How a food safety and basic nutrition body committed to lifting Brazil out of the World Hunger Map survives amid its dismantling
Specializing in destruction, the government of Jair Bolsonaro from the beginning has chosen the perfect target: public policies aimed at combating hunger. This is no ordinary enemy. It is a set of initiatives established before the end of the dictatorship (1964-1985) strengthened over several decades, culminating in Brazil’s successful exit from the FAO World Hunger Map in 2014.
Since then, civil society organizations have sought to resist its dismantling. On May 29th, Brazil’s National Congress approved the reopening of the National Council for Food Safety and Nutrition (Conselho Nacional de Segurança Alimentar e Nutricional), or Consea. It was the first government body Bolsonaro shut down on January 1st through the signing of provisional measure 870.
This measure effectively restructured ministries and other government corporations. Among several changes, the operation guidelines pertaining to the Council outlined in Law 11.346 (Lei 11.346), which establishes the National System for Food Safety and Nutrition, or Sisan have been updated. In practice, the council ceased to exist for 5 months.
There is plenty of evidence to support the current government’s unsympathetic attitude toward civil society. Shortly after taking office, in addition to dissolving the council, Bolsonaro created a controversial mechanism to monitor international NGOs operating in Brazil. Soon after, around 100 days into his term, Bolsonaro signed an act extinguishing a large portion of civil society pressure groups under the authority of the Executive Branch.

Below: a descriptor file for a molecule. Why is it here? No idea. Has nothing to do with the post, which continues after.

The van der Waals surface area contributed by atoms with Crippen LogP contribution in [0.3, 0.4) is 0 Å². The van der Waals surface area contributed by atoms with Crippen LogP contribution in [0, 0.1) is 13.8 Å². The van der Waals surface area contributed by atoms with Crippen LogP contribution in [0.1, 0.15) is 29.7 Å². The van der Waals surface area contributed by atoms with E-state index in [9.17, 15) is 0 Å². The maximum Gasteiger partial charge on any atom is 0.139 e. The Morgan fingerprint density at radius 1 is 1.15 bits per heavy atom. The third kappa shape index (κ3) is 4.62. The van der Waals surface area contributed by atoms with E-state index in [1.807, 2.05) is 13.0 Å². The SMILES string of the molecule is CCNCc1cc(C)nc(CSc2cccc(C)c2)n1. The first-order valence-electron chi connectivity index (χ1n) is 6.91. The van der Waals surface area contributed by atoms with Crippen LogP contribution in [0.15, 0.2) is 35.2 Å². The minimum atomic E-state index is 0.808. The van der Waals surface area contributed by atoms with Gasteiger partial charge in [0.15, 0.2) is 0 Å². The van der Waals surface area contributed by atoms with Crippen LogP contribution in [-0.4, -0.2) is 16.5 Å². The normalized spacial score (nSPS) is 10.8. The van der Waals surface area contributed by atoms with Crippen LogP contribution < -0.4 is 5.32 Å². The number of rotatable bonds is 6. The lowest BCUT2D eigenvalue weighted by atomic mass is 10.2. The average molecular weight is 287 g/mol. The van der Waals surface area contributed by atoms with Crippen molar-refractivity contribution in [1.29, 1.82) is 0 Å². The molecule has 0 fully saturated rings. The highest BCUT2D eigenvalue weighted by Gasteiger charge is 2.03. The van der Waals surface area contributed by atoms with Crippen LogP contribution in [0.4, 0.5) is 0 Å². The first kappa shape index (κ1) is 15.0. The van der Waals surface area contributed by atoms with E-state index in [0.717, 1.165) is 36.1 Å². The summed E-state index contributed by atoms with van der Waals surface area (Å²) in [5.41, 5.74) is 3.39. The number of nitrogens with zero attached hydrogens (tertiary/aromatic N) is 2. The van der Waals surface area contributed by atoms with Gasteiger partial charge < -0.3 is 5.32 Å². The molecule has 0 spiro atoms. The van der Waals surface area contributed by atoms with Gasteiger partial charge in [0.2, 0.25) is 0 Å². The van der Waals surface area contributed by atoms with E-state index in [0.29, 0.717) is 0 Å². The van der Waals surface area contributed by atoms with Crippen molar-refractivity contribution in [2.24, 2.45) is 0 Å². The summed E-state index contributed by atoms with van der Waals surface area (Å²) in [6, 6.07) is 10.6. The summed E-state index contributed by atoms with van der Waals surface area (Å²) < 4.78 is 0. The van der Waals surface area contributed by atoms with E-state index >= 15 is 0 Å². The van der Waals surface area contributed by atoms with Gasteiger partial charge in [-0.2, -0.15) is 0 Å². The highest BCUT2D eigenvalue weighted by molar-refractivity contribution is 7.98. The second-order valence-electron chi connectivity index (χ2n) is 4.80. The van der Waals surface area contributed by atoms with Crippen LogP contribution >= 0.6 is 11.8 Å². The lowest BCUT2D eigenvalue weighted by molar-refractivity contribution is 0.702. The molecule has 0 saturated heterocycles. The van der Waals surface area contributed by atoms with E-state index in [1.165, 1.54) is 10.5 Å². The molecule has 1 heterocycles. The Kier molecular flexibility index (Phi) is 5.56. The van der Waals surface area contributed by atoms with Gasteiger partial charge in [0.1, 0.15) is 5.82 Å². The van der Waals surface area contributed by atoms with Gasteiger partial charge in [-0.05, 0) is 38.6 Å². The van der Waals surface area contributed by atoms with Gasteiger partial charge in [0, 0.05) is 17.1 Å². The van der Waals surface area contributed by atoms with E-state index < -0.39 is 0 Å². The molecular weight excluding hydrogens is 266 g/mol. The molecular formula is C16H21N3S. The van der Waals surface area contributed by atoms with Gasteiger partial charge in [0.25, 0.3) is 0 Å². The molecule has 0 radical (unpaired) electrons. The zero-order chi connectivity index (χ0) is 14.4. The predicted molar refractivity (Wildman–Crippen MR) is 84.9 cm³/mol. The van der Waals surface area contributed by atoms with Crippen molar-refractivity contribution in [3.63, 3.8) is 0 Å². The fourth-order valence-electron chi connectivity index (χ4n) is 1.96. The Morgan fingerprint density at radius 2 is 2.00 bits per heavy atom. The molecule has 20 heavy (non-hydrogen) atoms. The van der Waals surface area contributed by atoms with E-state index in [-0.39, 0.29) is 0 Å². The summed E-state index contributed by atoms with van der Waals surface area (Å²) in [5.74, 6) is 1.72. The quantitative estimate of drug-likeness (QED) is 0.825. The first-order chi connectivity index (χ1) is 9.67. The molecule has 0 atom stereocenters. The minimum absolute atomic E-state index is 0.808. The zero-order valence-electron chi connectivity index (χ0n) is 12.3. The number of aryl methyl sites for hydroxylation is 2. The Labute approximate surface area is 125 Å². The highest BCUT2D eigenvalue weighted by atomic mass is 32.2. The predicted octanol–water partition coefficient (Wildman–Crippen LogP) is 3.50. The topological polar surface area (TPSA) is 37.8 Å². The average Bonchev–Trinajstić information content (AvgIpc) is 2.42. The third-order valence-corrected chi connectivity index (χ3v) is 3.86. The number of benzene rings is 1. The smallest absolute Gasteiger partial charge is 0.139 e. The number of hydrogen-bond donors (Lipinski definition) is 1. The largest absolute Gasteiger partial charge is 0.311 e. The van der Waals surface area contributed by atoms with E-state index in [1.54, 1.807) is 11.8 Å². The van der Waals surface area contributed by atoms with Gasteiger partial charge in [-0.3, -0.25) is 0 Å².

The argument justifying these initiatives is, therefore, fallacious. Civil organizations and international entities as well as participation councils in society accelerate the drafting and monitoring of public policies, which in turn optimizes their operations. It reduces costs and helps to retain expert consultants who may otherwise charge exorbitant fees for their services.
This was the case with Consea, which brought together some of the top specialists in food and nutritional safety. In 2009, the United Nations acknowledged its initiatives as key to bolstering the fight against hunger and poverty in the country. In 2014, these efforts led to Brazil leaving the FAO World Hunger Map.